Martlet IIs and IVs were used during the 1942 invasion of Madagascar.
British Martlets briefly served in the Pacific between May and July 1943, and took part in the battle of the Coral Sea and the fighting in the Solomon Islands. During a period when the U.S. Navy was short of carriers, HMS Victorious was loaned to them, serving with the U.S.S. Saratoga.
The Martlet was involved in every major allied landing in the Mediterranean, seeing action during Operation Torch in November 1942, in the invasion of Sicily, the landings at Salerno, and the invasion of southern France.
The later models were most often used on escort carriers, helping to guard the vital trans-Atlantic supply lines. Their role was to shoot down the long range Focke-Wulf Fw 200s and Heinkel He 177s that shadowed convoys, although they were also using directly in anti-submarine warfare.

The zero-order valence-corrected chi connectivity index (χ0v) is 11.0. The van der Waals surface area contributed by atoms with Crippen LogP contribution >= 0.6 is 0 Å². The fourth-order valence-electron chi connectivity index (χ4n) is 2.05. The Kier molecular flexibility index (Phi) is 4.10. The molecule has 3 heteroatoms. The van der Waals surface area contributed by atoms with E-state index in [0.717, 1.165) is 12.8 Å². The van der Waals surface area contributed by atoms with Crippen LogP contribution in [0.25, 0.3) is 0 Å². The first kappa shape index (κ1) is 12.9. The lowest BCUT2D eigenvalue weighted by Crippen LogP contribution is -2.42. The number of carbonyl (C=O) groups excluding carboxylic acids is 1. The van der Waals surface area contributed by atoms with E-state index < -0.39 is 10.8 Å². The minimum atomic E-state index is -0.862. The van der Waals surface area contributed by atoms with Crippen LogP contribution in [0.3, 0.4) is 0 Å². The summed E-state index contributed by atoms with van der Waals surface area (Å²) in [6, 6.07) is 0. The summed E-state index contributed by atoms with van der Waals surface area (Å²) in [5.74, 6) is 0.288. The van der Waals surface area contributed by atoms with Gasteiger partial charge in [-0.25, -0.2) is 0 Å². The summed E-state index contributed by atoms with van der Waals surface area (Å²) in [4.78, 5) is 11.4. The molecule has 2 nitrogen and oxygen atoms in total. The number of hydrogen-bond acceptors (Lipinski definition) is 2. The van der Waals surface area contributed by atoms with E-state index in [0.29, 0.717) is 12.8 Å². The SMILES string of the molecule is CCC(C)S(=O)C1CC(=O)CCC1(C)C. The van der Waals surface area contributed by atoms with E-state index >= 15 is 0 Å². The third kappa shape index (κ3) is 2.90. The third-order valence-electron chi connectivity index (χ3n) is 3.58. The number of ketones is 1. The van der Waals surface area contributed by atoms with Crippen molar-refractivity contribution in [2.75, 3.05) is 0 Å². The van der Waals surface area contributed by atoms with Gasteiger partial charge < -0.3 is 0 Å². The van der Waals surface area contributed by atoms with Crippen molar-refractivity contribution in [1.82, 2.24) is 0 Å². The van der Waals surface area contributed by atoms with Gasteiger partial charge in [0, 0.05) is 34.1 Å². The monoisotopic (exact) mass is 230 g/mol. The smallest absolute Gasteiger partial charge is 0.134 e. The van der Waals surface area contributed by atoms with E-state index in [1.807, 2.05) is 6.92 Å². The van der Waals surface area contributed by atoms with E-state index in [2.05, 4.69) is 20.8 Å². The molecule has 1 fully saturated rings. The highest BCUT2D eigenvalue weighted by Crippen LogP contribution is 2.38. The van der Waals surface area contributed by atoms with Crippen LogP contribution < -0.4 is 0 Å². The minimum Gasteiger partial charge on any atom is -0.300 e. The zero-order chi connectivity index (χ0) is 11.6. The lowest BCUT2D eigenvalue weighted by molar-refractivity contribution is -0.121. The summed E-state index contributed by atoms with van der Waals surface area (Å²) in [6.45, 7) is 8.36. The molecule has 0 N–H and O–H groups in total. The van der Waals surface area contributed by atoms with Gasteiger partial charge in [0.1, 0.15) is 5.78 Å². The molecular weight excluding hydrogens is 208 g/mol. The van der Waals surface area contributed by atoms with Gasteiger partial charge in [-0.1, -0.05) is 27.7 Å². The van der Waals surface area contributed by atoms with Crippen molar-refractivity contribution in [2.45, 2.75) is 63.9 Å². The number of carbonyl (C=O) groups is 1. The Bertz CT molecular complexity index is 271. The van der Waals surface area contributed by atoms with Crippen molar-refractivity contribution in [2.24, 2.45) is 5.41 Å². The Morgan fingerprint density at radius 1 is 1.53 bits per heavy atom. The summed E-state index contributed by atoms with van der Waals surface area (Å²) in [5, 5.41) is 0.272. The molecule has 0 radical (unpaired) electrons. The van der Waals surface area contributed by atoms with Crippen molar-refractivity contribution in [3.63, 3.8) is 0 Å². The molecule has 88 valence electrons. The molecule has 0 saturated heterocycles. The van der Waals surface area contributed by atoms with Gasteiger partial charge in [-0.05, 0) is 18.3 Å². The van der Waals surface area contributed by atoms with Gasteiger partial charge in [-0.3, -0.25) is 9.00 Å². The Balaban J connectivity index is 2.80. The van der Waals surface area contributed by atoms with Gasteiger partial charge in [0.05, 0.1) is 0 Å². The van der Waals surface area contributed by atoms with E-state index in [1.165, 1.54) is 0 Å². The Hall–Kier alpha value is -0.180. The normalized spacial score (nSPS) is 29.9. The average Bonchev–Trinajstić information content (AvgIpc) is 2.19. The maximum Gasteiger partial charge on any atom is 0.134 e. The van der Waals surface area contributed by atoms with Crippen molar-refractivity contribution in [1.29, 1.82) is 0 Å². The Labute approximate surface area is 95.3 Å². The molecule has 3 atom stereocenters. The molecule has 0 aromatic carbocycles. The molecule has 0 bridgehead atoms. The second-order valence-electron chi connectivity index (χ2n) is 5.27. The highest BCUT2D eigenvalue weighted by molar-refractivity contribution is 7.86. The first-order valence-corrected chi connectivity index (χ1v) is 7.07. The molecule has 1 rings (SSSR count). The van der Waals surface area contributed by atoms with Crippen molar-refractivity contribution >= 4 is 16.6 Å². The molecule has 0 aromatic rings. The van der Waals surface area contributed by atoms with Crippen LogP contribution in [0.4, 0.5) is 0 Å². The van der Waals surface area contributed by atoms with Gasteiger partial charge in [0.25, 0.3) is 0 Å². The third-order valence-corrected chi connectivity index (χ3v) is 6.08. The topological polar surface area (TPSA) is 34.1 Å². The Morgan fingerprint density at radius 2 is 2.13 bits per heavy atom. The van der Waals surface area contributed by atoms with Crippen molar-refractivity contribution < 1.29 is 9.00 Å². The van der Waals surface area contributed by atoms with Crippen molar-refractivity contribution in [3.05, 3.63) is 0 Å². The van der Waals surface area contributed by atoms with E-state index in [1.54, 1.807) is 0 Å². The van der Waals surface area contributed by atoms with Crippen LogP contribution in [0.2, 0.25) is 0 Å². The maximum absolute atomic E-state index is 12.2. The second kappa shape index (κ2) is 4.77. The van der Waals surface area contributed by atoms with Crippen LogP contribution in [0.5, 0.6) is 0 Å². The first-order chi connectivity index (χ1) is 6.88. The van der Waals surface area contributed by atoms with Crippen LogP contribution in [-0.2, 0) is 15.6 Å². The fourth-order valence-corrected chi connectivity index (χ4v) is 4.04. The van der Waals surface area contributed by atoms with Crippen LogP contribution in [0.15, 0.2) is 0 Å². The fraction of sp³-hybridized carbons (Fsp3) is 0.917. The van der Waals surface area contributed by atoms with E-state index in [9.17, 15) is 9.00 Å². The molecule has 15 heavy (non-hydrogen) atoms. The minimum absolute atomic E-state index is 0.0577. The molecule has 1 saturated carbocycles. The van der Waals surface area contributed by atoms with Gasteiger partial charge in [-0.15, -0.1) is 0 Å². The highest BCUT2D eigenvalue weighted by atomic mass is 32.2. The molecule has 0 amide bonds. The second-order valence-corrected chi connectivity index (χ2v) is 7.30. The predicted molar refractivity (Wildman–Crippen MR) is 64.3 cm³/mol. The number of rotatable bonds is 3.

The Wildcat VI even saw action against the Bf 109 towards the end of war, in a fight off the Norwegian coast (26 March 1945) in which the Wildcat pilots claimed to have shot down four Bf 109s.
Post-war the Wildcat was quickly phased out of British service, partly because of the general disarmament at the end of the war, and partly because the terms of lend-lease meant that Britain would have had to pay for any aircraft she retained. The F4F Martlet/ Wildcat fulfilled a crucial role in the Fleet Air Arm, providing it with a fast robust fighter at a time when it was dangerously short of modern aircraft.